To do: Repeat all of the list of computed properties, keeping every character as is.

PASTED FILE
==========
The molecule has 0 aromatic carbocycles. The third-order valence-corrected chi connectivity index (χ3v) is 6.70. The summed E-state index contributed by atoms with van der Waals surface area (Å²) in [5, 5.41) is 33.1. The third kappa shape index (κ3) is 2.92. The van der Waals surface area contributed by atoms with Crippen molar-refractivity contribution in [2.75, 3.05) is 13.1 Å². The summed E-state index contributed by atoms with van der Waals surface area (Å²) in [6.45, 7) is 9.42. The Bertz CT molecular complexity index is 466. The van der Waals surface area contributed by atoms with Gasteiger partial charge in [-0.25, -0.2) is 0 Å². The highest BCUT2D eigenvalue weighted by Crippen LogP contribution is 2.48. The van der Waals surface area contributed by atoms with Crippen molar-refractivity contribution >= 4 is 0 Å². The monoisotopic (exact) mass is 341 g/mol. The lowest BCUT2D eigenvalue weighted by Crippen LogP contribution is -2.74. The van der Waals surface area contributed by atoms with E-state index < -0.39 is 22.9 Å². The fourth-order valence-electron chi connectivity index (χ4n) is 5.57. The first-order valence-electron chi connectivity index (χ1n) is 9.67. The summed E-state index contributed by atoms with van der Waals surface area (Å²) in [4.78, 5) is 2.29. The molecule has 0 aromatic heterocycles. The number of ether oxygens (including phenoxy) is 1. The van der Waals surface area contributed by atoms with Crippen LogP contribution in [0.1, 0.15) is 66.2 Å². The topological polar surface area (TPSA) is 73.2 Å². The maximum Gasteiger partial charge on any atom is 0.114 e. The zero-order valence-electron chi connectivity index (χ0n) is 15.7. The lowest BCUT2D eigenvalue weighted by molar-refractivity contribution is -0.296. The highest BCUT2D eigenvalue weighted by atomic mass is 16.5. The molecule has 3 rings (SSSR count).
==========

The molecule has 0 aromatic carbocycles. The third-order valence-corrected chi connectivity index (χ3v) is 6.70. The summed E-state index contributed by atoms with van der Waals surface area (Å²) in [5, 5.41) is 33.1. The third kappa shape index (κ3) is 2.92. The van der Waals surface area contributed by atoms with Crippen molar-refractivity contribution in [2.75, 3.05) is 13.1 Å². The summed E-state index contributed by atoms with van der Waals surface area (Å²) in [6.45, 7) is 9.42. The Bertz CT molecular complexity index is 466. The van der Waals surface area contributed by atoms with Gasteiger partial charge in [-0.25, -0.2) is 0 Å². The highest BCUT2D eigenvalue weighted by Crippen LogP contribution is 2.48. The van der Waals surface area contributed by atoms with Crippen molar-refractivity contribution >= 4 is 0 Å². The monoisotopic (exact) mass is 341 g/mol. The lowest BCUT2D eigenvalue weighted by Crippen LogP contribution is -2.74. The van der Waals surface area contributed by atoms with E-state index < -0.39 is 22.9 Å². The fourth-order valence-electron chi connectivity index (χ4n) is 5.57. The first-order valence-electron chi connectivity index (χ1n) is 9.67. The summed E-state index contributed by atoms with van der Waals surface area (Å²) in [4.78, 5) is 2.29. The molecule has 0 aromatic heterocycles. The number of ether oxygens (including phenoxy) is 1. The van der Waals surface area contributed by atoms with Crippen LogP contribution in [0.1, 0.15) is 66.2 Å². The topological polar surface area (TPSA) is 73.2 Å². The maximum Gasteiger partial charge on any atom is 0.114 e. The zero-order valence-electron chi connectivity index (χ0n) is 15.7. The lowest BCUT2D eigenvalue weighted by molar-refractivity contribution is -0.296. The highest BCUT2D eigenvalue weighted by atomic mass is 16.5. The molecule has 3 rings (SSSR count).